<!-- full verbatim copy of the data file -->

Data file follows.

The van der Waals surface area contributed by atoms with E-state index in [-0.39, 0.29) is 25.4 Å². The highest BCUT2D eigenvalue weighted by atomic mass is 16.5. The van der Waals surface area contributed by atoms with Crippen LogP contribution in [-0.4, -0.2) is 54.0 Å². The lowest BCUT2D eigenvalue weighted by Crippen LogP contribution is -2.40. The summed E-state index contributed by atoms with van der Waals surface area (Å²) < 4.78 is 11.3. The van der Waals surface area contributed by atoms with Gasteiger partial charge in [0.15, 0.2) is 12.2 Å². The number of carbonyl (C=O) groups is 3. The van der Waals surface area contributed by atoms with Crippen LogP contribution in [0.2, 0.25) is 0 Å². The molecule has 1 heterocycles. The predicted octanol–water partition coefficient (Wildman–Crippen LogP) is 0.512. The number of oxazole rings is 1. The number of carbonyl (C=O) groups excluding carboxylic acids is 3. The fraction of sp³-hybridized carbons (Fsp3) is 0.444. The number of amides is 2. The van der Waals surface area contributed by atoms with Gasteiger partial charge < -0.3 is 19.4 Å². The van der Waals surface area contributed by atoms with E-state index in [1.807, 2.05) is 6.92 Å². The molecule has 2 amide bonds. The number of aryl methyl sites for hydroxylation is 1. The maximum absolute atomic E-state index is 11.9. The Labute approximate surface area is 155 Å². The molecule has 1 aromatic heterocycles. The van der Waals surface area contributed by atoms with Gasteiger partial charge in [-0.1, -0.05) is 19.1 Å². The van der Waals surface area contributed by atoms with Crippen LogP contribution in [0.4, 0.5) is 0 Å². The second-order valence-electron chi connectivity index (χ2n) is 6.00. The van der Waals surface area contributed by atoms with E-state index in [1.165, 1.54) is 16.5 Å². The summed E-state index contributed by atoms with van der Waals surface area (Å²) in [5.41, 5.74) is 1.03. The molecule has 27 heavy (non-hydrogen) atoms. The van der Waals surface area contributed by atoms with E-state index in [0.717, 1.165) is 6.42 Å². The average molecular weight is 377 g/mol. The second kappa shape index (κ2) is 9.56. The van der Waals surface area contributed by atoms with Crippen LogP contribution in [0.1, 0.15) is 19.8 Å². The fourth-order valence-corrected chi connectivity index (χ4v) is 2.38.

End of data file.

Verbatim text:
The van der Waals surface area contributed by atoms with E-state index in [-0.39, 0.29) is 25.4 Å². The highest BCUT2D eigenvalue weighted by atomic mass is 16.5. The van der Waals surface area contributed by atoms with Crippen LogP contribution in [-0.4, -0.2) is 54.0 Å². The lowest BCUT2D eigenvalue weighted by Crippen LogP contribution is -2.40. The summed E-state index contributed by atoms with van der Waals surface area (Å²) < 4.78 is 11.3. The van der Waals surface area contributed by atoms with Gasteiger partial charge in [0.15, 0.2) is 12.2 Å². The number of carbonyl (C=O) groups is 3. The van der Waals surface area contributed by atoms with Crippen LogP contribution in [0.2, 0.25) is 0 Å². The molecule has 1 heterocycles. The predicted octanol–water partition coefficient (Wildman–Crippen LogP) is 0.512. The number of oxazole rings is 1. The number of carbonyl (C=O) groups excluding carboxylic acids is 3. The fraction of sp³-hybridized carbons (Fsp3) is 0.444. The number of amides is 2. The van der Waals surface area contributed by atoms with Gasteiger partial charge < -0.3 is 19.4 Å². The van der Waals surface area contributed by atoms with E-state index in [1.807, 2.05) is 6.92 Å². The molecule has 2 amide bonds. The number of aryl methyl sites for hydroxylation is 1. The maximum absolute atomic E-state index is 11.9. The Labute approximate surface area is 155 Å². The molecule has 1 aromatic heterocycles. The van der Waals surface area contributed by atoms with Gasteiger partial charge in [-0.1, -0.05) is 19.1 Å². The van der Waals surface area contributed by atoms with Crippen LogP contribution in [0.4, 0.5) is 0 Å². The second-order valence-electron chi connectivity index (χ2n) is 6.00. The van der Waals surface area contributed by atoms with E-state index in [1.165, 1.54) is 16.5 Å². The summed E-state index contributed by atoms with van der Waals surface area (Å²) in [5.41, 5.74) is 1.03. The molecule has 27 heavy (non-hydrogen) atoms. The van der Waals surface area contributed by atoms with E-state index in [0.717, 1.165) is 6.42 Å². The average molecular weight is 377 g/mol. The second kappa shape index (κ2) is 9.56. The van der Waals surface area contributed by atoms with Crippen LogP contribution in [0.1, 0.15) is 19.8 Å². The fourth-order valence-corrected chi connectivity index (χ4v) is 2.38.